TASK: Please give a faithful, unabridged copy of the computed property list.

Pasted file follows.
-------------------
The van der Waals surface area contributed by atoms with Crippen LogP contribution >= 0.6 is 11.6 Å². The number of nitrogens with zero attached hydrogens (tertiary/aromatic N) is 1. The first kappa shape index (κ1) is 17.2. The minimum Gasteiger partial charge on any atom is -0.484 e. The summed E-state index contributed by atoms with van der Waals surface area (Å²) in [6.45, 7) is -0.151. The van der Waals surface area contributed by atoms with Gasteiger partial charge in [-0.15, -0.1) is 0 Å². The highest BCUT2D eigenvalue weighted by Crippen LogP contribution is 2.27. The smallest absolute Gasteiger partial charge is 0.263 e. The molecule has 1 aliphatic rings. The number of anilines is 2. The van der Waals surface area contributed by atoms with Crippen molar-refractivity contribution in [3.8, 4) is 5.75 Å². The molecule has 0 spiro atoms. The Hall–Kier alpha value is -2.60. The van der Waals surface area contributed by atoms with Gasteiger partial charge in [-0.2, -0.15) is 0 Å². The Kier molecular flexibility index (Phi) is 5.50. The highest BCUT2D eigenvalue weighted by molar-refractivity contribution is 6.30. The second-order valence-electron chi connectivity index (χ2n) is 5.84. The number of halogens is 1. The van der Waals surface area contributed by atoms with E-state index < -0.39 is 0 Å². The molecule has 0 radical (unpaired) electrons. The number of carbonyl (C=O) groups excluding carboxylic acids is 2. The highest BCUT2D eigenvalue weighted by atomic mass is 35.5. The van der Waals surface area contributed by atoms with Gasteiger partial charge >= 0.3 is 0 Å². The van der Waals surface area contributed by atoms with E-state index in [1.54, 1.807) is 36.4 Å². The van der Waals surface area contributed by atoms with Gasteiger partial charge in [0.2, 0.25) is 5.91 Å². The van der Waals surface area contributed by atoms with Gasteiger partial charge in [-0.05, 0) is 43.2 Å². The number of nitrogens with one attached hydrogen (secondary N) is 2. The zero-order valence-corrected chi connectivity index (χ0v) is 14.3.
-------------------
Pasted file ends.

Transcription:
The van der Waals surface area contributed by atoms with Crippen LogP contribution >= 0.6 is 11.6 Å². The number of nitrogens with zero attached hydrogens (tertiary/aromatic N) is 1. The first kappa shape index (κ1) is 17.2. The minimum Gasteiger partial charge on any atom is -0.484 e. The summed E-state index contributed by atoms with van der Waals surface area (Å²) in [6.45, 7) is -0.151. The van der Waals surface area contributed by atoms with Gasteiger partial charge in [-0.15, -0.1) is 0 Å². The highest BCUT2D eigenvalue weighted by Crippen LogP contribution is 2.27. The smallest absolute Gasteiger partial charge is 0.263 e. The molecule has 1 aliphatic rings. The number of anilines is 2. The van der Waals surface area contributed by atoms with Crippen molar-refractivity contribution in [3.8, 4) is 5.75 Å². The molecule has 0 spiro atoms. The Hall–Kier alpha value is -2.60. The van der Waals surface area contributed by atoms with Gasteiger partial charge in [-0.2, -0.15) is 0 Å². The Kier molecular flexibility index (Phi) is 5.50. The highest BCUT2D eigenvalue weighted by molar-refractivity contribution is 6.30. The second-order valence-electron chi connectivity index (χ2n) is 5.84. The number of halogens is 1. The van der Waals surface area contributed by atoms with E-state index < -0.39 is 0 Å². The molecule has 0 radical (unpaired) electrons. The number of carbonyl (C=O) groups excluding carboxylic acids is 2. The highest BCUT2D eigenvalue weighted by atomic mass is 35.5. The van der Waals surface area contributed by atoms with Gasteiger partial charge >= 0.3 is 0 Å². The van der Waals surface area contributed by atoms with E-state index in [1.54, 1.807) is 36.4 Å². The van der Waals surface area contributed by atoms with Gasteiger partial charge in [0.2, 0.25) is 5.91 Å². The van der Waals surface area contributed by atoms with Gasteiger partial charge in [-0.05, 0) is 43.2 Å². The number of nitrogens with one attached hydrogen (secondary N) is 2. The zero-order valence-corrected chi connectivity index (χ0v) is 14.3.